Beatrice ‘Bea’ (Aldrich) Nelson
1944 - 2021
Curtis-Britch & Bouffard Funeral Home
Newport, VT
Beatrice 'Bea' (Aldrich) Nelson of Derby, passed
peacefully at her home surrounded by her loving family
on October 22, 2021, 1 week shy of her 77th Birthday.
Born up the hill from her own home on the Aldrich
family farm, Bea was raised at a young age after her
parents passed by a group of beloved Aunts. Being the
only girl, she was nicknamed "sister". During this time
she attended various schools and college achieving a
degree that led to a life-long passion of teaching. She
became a wealth of knowledge in family history and lore,
knowing not only of rural Livng in VT, but also of their
family heritage.
Bea was fascinated by nature, gardening, wild things
and loved feeding her birds and her 'chippees'. She
started her own studio called 'Bea's Hive', producing
custom paintings for clients, and signage for individuals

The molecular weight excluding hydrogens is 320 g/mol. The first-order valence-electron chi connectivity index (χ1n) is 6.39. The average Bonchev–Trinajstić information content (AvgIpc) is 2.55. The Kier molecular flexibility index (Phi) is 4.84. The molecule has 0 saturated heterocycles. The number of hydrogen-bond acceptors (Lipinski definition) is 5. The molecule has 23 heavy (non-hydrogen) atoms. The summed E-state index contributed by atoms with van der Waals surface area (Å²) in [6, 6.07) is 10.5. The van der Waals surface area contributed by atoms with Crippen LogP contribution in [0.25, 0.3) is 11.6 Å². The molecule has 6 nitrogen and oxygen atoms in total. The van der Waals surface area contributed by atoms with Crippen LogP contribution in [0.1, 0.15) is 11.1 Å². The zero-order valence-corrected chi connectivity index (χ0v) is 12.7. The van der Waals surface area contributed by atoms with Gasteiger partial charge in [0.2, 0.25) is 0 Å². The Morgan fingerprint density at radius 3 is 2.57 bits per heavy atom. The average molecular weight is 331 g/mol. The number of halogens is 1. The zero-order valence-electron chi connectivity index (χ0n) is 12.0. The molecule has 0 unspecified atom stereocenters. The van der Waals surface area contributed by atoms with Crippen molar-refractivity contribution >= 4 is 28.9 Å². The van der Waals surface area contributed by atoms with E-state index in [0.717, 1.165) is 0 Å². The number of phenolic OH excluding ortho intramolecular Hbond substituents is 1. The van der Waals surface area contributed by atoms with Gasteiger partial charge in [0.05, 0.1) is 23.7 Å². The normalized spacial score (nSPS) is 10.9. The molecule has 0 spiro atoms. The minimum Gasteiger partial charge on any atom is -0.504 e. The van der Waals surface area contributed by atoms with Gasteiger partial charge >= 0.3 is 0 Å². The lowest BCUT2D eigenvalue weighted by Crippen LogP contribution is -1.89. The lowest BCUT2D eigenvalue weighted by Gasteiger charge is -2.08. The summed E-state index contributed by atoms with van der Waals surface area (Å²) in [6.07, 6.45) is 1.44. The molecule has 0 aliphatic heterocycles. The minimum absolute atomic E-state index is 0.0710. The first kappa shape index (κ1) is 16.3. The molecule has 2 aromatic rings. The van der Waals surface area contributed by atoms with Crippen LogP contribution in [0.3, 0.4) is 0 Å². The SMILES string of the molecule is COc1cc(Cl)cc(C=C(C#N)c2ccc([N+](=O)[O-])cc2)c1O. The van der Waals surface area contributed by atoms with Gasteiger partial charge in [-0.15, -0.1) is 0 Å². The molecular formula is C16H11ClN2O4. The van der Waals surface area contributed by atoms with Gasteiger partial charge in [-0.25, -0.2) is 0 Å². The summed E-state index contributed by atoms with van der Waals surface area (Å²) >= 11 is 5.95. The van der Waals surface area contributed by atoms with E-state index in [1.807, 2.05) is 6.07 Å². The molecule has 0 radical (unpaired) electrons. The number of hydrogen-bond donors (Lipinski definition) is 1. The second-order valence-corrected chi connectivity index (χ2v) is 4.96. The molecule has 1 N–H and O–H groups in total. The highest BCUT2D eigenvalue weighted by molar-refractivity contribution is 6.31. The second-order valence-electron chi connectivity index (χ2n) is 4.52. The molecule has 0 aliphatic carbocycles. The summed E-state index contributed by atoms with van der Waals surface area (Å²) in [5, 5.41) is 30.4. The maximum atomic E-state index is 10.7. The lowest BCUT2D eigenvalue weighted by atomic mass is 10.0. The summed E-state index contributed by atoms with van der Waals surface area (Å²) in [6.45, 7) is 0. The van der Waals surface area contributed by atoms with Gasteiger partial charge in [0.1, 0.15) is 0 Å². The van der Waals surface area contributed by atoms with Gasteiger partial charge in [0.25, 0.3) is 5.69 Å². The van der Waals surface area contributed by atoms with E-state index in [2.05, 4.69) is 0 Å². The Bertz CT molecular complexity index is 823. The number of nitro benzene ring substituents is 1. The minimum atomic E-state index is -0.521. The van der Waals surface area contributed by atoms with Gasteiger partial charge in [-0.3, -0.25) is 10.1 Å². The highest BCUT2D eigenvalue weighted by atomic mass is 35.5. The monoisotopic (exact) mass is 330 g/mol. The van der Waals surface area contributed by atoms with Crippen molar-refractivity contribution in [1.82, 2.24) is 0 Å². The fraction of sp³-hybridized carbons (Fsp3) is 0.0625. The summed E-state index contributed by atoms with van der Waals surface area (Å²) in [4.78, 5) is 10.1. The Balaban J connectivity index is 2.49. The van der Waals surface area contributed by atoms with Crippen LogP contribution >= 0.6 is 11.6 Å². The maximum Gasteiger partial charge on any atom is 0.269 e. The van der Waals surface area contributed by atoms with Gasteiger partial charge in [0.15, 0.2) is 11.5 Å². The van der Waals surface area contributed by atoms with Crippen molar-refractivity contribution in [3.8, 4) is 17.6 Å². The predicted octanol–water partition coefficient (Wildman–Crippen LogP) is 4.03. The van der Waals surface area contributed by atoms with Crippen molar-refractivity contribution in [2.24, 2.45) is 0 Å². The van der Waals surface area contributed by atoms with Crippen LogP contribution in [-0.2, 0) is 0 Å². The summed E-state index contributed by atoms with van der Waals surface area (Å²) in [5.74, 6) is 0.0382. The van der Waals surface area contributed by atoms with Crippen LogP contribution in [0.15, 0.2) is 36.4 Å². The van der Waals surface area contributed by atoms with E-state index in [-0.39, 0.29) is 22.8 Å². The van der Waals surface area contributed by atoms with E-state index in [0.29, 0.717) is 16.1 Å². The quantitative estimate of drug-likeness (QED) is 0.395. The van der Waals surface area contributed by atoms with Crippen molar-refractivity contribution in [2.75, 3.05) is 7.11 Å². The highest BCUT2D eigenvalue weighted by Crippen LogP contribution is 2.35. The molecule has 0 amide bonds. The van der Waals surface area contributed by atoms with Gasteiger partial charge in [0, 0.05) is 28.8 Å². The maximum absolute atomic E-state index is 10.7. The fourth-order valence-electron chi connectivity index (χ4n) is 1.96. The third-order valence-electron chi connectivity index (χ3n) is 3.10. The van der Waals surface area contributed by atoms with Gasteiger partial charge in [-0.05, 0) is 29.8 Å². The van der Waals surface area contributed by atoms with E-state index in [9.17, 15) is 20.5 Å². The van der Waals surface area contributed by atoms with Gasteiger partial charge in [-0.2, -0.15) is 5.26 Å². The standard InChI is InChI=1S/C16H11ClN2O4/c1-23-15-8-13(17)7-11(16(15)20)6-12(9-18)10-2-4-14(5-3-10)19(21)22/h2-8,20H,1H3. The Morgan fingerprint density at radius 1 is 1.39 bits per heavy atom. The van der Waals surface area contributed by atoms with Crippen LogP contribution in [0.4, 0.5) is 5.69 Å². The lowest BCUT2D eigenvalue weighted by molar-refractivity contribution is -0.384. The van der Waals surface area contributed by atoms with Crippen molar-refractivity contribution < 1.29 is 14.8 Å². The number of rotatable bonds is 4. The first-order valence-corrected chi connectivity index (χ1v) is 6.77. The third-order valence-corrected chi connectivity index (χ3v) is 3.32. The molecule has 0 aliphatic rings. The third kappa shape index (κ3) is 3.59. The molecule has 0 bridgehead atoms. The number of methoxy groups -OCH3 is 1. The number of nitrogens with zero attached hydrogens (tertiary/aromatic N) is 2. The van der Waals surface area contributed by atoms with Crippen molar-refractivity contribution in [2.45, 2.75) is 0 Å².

and businesses alike. She taught art lessons and started
'Derby Dabblers', teaching others to paint. Bea's love of
family ties led her to become the family genealogist and
researcher of local histories on both sides of the American
and Canadian border. Bea found herself working as a
consultant for many projects across northern VT. Her
willingness to share her knowledge won over many
people and opened as many doors. She was an accepted
Abenaki tribal member in western VT. She was an
active member of the Holland Historical Society, Lake
Memphremagog steering Committee and the Derby
Chamber of Commerce. She organized, with the help
of a few other people many non profit projects: The